A golf club that removed the colour bar in the sport has been honoured by the Governor.
John Rankin presented the Ocean View Golf Club with the memoirs of former governor Sir Julian Gascoigne, who presented the club with the Governor’s Cup in 1964 to help in its battle to overturn the island’s racial segregation.
Cheryl-Lynne Thompson, president of Ocean View, said it was “the first golf club on the island that allowed black Bermudians and those of Portuguese descent to play”.
She said: “At a time of need, it was supported by Sir Julian, as Governor of Bermuda, including through the holding of a meeting at Government House, to which members of the House of Assembly were invited.
“Ocean View then played a key role in bringing about the desegregation of golf in Bermuda.”
Ms Thompson added that the club will celebrate its 64th anniversary on Sunday and mark the journey in which black members worked hard to create a golf course from overgrown farmland.
She added club members had “a lot of financial worries hanging over their heads” during its history and it had been twice hit by arson.
The Government bought the land in Devonshire in 1961, but two surviving members of Ocean View’s original executive board can trace its roots back decades beyond that.
The Reverend Vernon Lowe, Ocean View’s first president, joined past executive member Harrison Simons to talk about the club’s past.
Mr Lowe said A.B. Place, editor of the Bermuda Recorder, asked the land-rich Gibbons family for help to create a proper golf course.
Mr Lowe said: “They developed a nine-hole golf course named Ocean View. Mr Place was the first president in the organisation of the golf course, and I was the first president in the operation.
“My brothers, and others who were interested in golf, used to get down on their hands and knees and pull up the sage bushes so we would have a fairway to play golf until it was constructed and then we, with pride, decided to formulate a golf organisation and here we are.”
Mr Lowe added the drive to develop Ocean View went back to “the late 1930s, early 1940s”.
He added: “It’s because of the capability of golfers that we had as coloured people. We were complaining at not being able to play the other courses without going down there first thing in the morning, 5am, to play.
“After we got organised and started playing here, I wrote a column for the Recorder called ‘Up and Down the Fairway’.”
The column caught the attention of Sir Alexander Hood, Governor from 1949 to 1955, who invited Mr Lowe, now 91, to have tea at Government House, where they discussed the issue of “bringing together the races”.
Mr Lowe said: “I informed him that Bermuda was too small to have such a division of the races.”
The cause was taken up by Sir Julian, Governor from 1959 to 1964, who gave the club “a huge cup, still being played for”, to help unite a racially fragmented community.
Mr Lowe added: “It did help in some aspects. Ocean View played Mid Ocean on this course, and they went also to play at Mid Ocean. It did bring about some change in the environment of the Bermuda Golf Association.”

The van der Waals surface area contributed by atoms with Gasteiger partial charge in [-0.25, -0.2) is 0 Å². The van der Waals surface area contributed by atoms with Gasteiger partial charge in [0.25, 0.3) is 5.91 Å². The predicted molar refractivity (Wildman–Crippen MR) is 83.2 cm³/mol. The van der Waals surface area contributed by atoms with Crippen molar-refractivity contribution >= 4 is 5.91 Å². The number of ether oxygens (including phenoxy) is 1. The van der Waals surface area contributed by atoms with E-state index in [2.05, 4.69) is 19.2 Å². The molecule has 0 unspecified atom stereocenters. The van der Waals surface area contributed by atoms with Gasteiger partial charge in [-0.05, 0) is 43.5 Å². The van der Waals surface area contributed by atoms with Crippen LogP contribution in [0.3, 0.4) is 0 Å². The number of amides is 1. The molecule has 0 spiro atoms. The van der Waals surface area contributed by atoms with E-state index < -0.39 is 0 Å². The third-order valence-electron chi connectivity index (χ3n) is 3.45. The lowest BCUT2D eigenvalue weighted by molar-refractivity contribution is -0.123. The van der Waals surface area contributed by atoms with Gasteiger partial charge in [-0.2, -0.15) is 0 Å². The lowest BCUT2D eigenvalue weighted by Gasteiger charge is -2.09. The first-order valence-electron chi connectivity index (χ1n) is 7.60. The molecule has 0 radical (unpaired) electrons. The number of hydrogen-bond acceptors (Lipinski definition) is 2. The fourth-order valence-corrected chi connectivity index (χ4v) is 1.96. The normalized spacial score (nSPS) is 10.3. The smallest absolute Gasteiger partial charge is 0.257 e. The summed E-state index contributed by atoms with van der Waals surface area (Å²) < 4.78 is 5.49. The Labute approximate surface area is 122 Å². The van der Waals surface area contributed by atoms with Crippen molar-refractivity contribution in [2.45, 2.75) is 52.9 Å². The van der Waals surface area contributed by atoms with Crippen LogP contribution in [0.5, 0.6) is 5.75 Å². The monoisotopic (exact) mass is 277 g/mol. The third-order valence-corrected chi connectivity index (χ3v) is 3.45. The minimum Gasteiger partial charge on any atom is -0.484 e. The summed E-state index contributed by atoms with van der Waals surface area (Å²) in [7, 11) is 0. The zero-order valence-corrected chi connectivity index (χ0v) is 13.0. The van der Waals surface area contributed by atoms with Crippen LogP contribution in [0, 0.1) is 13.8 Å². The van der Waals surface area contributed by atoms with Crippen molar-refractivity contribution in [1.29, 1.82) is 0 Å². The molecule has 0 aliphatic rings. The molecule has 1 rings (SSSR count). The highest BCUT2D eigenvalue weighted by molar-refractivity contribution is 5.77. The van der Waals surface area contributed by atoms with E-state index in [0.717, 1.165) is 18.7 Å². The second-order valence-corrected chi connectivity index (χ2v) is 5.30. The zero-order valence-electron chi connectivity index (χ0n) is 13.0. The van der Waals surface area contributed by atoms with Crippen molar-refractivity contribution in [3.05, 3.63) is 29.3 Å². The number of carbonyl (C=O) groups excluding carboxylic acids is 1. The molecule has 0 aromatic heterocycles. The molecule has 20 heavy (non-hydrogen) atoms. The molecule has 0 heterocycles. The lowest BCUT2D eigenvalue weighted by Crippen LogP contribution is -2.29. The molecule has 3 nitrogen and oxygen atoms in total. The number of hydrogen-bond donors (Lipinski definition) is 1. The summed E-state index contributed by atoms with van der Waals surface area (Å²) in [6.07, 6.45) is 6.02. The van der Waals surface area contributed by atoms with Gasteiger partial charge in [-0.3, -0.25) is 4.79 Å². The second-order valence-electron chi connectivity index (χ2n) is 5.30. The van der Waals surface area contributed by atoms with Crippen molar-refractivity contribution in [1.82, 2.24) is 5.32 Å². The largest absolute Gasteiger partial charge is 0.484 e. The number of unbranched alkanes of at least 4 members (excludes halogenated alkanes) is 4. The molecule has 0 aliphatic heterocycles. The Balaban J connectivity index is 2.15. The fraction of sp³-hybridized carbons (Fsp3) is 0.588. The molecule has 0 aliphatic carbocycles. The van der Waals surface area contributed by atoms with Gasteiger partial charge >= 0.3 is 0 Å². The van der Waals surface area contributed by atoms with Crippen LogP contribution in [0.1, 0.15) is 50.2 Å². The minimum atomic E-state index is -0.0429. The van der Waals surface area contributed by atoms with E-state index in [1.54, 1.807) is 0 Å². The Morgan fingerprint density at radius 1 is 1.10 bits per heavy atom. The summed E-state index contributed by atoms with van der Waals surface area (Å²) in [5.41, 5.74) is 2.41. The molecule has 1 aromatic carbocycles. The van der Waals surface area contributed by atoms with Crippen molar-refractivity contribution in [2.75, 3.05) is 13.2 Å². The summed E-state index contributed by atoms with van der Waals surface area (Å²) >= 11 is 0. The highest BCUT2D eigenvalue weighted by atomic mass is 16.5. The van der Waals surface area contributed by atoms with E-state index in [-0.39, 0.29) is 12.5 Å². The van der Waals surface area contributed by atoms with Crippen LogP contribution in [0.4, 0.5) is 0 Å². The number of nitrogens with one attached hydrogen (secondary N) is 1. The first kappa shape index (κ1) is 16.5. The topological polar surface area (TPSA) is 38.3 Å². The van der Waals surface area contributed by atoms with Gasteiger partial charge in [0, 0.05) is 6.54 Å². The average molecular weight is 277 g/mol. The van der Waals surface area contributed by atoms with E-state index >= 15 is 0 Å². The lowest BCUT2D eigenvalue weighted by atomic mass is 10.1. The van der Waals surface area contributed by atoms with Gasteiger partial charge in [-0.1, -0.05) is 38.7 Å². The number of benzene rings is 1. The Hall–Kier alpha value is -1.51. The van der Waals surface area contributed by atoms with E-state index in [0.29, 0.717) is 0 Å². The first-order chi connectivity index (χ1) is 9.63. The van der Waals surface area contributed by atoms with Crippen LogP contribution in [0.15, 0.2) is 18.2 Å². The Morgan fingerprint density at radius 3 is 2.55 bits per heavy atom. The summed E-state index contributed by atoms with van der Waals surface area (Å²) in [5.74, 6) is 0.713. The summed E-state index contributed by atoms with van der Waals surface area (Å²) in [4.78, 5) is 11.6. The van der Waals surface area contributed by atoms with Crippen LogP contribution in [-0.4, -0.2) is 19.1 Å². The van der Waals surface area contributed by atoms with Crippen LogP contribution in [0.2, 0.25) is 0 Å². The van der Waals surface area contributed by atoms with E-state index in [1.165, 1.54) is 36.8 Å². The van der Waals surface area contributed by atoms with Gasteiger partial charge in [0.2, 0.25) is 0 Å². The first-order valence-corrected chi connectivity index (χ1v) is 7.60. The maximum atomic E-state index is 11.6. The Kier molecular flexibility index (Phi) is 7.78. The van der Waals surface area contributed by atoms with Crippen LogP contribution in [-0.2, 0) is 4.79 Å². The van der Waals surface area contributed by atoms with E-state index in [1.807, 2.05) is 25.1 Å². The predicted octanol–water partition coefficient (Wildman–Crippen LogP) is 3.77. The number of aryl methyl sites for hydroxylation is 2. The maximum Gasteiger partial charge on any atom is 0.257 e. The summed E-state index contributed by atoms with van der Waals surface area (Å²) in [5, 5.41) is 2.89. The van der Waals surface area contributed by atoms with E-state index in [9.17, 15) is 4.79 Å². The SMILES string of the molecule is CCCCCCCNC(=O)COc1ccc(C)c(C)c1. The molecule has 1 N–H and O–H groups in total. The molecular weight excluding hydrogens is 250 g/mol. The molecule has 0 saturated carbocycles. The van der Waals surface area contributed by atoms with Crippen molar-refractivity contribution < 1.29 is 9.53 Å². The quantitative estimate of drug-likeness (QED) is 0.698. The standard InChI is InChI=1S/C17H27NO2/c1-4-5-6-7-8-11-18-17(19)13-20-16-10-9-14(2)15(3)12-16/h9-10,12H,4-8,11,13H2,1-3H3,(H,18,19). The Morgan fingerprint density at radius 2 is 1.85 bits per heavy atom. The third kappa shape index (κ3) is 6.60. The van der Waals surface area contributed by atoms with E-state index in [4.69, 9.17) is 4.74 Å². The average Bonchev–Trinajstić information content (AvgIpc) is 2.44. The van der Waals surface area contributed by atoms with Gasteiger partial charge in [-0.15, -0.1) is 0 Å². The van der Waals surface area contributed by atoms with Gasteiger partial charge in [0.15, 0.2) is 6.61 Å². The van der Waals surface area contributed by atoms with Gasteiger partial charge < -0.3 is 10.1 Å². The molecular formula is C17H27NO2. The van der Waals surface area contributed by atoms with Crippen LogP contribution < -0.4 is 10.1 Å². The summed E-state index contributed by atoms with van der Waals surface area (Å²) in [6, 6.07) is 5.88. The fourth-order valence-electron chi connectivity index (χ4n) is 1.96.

Mr Simons, 80, looked back on getting involved in the mid-1960s when Ocean View was “really not a golf course, it was run by the British garrison”.
He said a group of 25 men formed Ocean View’s first executive group.
Mr Simons added: “When the former president approached the Governor about us having this golf course, Bermuda was in a very segregated place.”
He said the Government allowed the land to be used on condition it would be “for all people, meaning brown, yellow, black and white”.
Mr Simons added: “The response was yes. Hence this golf course, known as the garrison golf course, was given to Ocean View.”
Farm animals still roamed the Devonshire land overlooking North Shore when the club took over.
The course was nicknamed “the cow pasture” as a result.
Mr Simons said: “But since that time, we stood with it, we worked hard, and when the Governor agreed to give us this golf course, we all came in many times on a Thursday afternoon or Saturday morning and prepared greens so that anybody could play.
“We have produced some of the best golfers in Bermuda. We stand by our record 100 per cent.”
Mr Simons said he hoped to erect a plaque to the three founders of Ocean View, the Reverend Erskine Simons, Bill Pitt Sr, and George Lowe.
The memorial would mark the site of the first club house, which was built of wood.
Mr Simons said: “One day the wind was in the right place, and somebody set fire to it. We lost all the golf clubs, the pounds, shillings and pence. It all went up in a blaze. We stood with it, and were able to bounce back, and come up with this facility.”
Brian Morris, head golf professional at Ocean View, said it was important to keep the memory of the club’s past alive.
Mr Morris said: “It’s important for me. It’s my obligation, not just for my job, but to the club. I started golfing here when I was 7 or 8. I’m from Devonshire and my first tournament was here.
“These days there is a lot of excitement around the club, and a lot of the old traits are coming back. It’s always been social. We just need to get the great golfers back. These guys were sharp in their day.”